OKLAHOMA CITY — State and construction officials Wednesday celebrated the opening of the Capitol’s new state-of-the-art visitor entrance.
The new entrance will provide expanded restroom access and more security stations. There also will be a state Capitol history museum. Additionally, the new entrance has a large map of Oklahoma engraved into the floor just inside the front door that highlights all 77 counties.
With the completion of the entrance, the eight-year, $275 million state Capitol overhaul is now 90 percent complete, said Gov. Kevin Stitt. The estimated completion date for the entire project is mid-2022.
“Today, we’re celebrating this major milestone,” Stitt said.
Previously, visitors had to come in through the side doors that were covered by ramshackle scaffolding to protect people from falling debris. During busy seasons, people stood in long lines outside just waiting to get in, he said.
Now, there’s plenty of space inside for Oklahomans to wait and two security stations to help expedite screening.
“There’s more to this than just an entrance,” Stitt said. “At the heart of it, this is not how people enter, but who enters. I love that the Capitol doesn’t belong to any one person. It belongs to Oklahomans. Oklahoma, this is your office where you can make your voice heard. Where you can bring your passions, and your concerns and your dreams to the table.”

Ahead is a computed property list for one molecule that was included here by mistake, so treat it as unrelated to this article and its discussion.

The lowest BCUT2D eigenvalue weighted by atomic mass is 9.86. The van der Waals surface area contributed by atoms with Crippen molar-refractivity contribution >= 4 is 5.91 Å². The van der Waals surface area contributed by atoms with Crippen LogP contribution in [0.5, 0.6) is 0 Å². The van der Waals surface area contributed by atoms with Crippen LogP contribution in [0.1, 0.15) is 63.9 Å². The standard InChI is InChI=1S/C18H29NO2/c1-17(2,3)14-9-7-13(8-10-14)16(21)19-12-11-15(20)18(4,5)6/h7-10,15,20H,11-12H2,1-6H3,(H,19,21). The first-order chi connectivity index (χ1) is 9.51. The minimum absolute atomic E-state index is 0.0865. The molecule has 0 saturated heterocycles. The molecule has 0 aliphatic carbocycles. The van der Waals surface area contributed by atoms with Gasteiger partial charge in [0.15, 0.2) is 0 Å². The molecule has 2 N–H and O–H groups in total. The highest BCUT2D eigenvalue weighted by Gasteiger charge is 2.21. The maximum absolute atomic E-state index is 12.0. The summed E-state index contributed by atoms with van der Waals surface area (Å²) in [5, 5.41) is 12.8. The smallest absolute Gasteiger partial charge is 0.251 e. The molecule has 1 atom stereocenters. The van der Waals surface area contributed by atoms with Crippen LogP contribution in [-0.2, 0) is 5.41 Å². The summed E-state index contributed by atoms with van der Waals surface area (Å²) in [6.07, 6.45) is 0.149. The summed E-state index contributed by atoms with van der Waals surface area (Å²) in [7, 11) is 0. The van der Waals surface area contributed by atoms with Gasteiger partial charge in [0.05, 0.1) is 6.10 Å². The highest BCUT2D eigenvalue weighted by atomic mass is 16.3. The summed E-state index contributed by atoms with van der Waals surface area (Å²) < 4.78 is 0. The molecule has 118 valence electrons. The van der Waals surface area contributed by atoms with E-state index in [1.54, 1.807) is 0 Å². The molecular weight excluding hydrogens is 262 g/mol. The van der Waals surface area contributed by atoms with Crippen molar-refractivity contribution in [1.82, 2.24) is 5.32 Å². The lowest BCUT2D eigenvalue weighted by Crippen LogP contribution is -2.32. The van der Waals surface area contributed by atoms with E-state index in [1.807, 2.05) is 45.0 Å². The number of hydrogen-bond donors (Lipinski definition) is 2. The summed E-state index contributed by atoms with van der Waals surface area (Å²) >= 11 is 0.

Stitt said 22,000 man-hours went into completing the project.
Craig Abbott, vice president of Manhattan Construction, said he wants visitors walking through the new visitors entrance to understand the “blood, sweat and tears” that went into it.
“Where you see marble and stone and granite, I see missed ball games and time away from families, and I see struggling marriages,” he said. “Where you see brand new efficient heat and air systems, I see thousands of hours poured in in hot summer temperatures and cold blustery winters.”
Where visitors see glass and drywall, Abbott said he sees a group of people who worked throughout the pandemic to keep the project on track.
Several lawmakers noted that former Gov. Mary Fallin was noticeably missing from the ceremony. They said she was a driving force behind the initial vision, pressing for legislative funding and then kicking off the overhaul.
“I believe it’s past time for the state Capitol to undergo a complete renovation because it is the centerpiece of statehood,” said state Sen. Roger Thompson, R-Okemah. “It is the link to our rich history, and now we are poised to carry our rich history into the future.”
Fred Schmidt, the architect, said Capitols that have undergone similar transformations have seen their visitor numbers triple.
“This project will forever change and transform the visitor experience to our Capitol,” he said.
Janelle Stecklein covers the Oklahoma Statehouse for CNHI's newspapers and websites.